You would be hard pressed to find a city that was or is happy to see their team leave. Baltimore refuses to list the Indianapolis Colts as the “Colts” on their scoreboard when every other team is displayed by their nickname (the Colts are listed as “Indy” when playing in Baltimore). Browns fans nearly tore their stadium apart at the end of the 1996 season as their team planned to move to Baltimore. St. Louis and San Diego football fans were none too happy to see their franchises move back to Los Angeles after 21 and 56 years (respectively) in those cities.
All of this has once again come to the front of American sports consciousness today as NFL owners voted to allow the Oakland Raiders to move to Las Vegas. The team is expected to move either in 2019 (after their pair of year-long options at their current stadium are up) or 2020 (when their Las Vegas stadium is expected to be finished). This is the second time the Raiders will be leaving Oakland, after moving from Oakland to Los Angeles in 1982, and then back to Oakland in 1995. This is the third passing vote on relocation for an NFL franchise in the last two years (Oakland had also previously attempted to move back to Los Angeles in a joint venture with the Chargers, but the stadium plan was voted down by NFL owners). In each case, stadium proposals on the table from the now former cities were deemed “unviable” options by the NFL, and owners seemed intent on moving their teams to new locations.
For the NFL, which wants to break into new media markets, it seems that relocation is the only option. Unlike baseball, basketball, and hockey, the NFL carries 32 teams in the league. Any expansion in the NFL would require a major reworking of their divisions, a task they likely don’t want to undertake after already having done this in 2002 after the expansion of the Houston Texans. Expansion itself is a major undertaking for any league in the U.S.; building a team from scratch, allowing them to pick a small number of players currently in the league, and integrating them financially is no small task. The NFL likely wouldn’t want to expand unless doing a 2 team expansion, something which may be necessary with their desire to put a team in London, a move they are not ready to make. Until that decision is made, St. Louis, San Diego, and Oakland football fans are left to deal with the aftermath of losing their team.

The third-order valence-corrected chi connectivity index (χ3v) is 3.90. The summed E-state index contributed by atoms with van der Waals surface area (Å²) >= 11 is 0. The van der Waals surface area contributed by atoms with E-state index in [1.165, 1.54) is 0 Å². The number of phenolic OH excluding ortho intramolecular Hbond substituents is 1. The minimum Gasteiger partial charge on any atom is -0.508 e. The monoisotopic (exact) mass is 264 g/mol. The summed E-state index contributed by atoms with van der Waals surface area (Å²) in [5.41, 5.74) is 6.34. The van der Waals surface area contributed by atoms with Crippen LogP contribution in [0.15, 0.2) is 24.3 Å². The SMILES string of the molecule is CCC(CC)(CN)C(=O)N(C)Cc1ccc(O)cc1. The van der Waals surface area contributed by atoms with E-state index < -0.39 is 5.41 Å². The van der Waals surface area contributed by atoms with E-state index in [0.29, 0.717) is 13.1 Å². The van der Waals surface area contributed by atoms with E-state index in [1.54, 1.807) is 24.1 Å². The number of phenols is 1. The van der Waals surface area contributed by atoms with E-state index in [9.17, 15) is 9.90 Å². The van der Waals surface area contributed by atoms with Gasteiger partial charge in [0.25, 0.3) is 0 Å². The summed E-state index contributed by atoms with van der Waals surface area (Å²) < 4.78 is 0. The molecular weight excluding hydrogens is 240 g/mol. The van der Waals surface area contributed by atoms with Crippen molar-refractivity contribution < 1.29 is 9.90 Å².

For non sports fans (and maybe for some sports fans, too), understanding the loss of a team from a city may not seem like a loss when the team still exists. Had the Twins been contracted in 2001 (the last *real* scare of losing a franchise from Minnesota), the team wouldn’t have existed anywhere, and would have been a complete loss. But there is an indescribable connection between a sports fan and their hometown franchise, a loyalty and trust that is broken with the relocation of their team. The team may still exist, but it is no longer their team. The Rams aren’t St. Louis’s team anymore; they are Los Angeles’s. The North Stars aren’t Minnesota’s team anymore; they’re Dallas’s. The Raider’s are still Oakland’s team at the moment, but they are on the road to being Las Vegas’s team. It isn’t uncommon for cities that lose a franchise to relocation to be the first to get new expansion teams: Houston and Cleveland in football, Minnesota (St. Paul) in hockey, Charlotte in basketball (I even follow a British soccer team that was started by fans in the wake of the relocation of their team); not only is each league familiar with the city, but fans want their team. They are as connected to their city as they are to their team, and each team is embedded in the culture of their city. The loss of the team is the loss of a major part of the city they depart, a hole that can at times be filled, but never forgotten.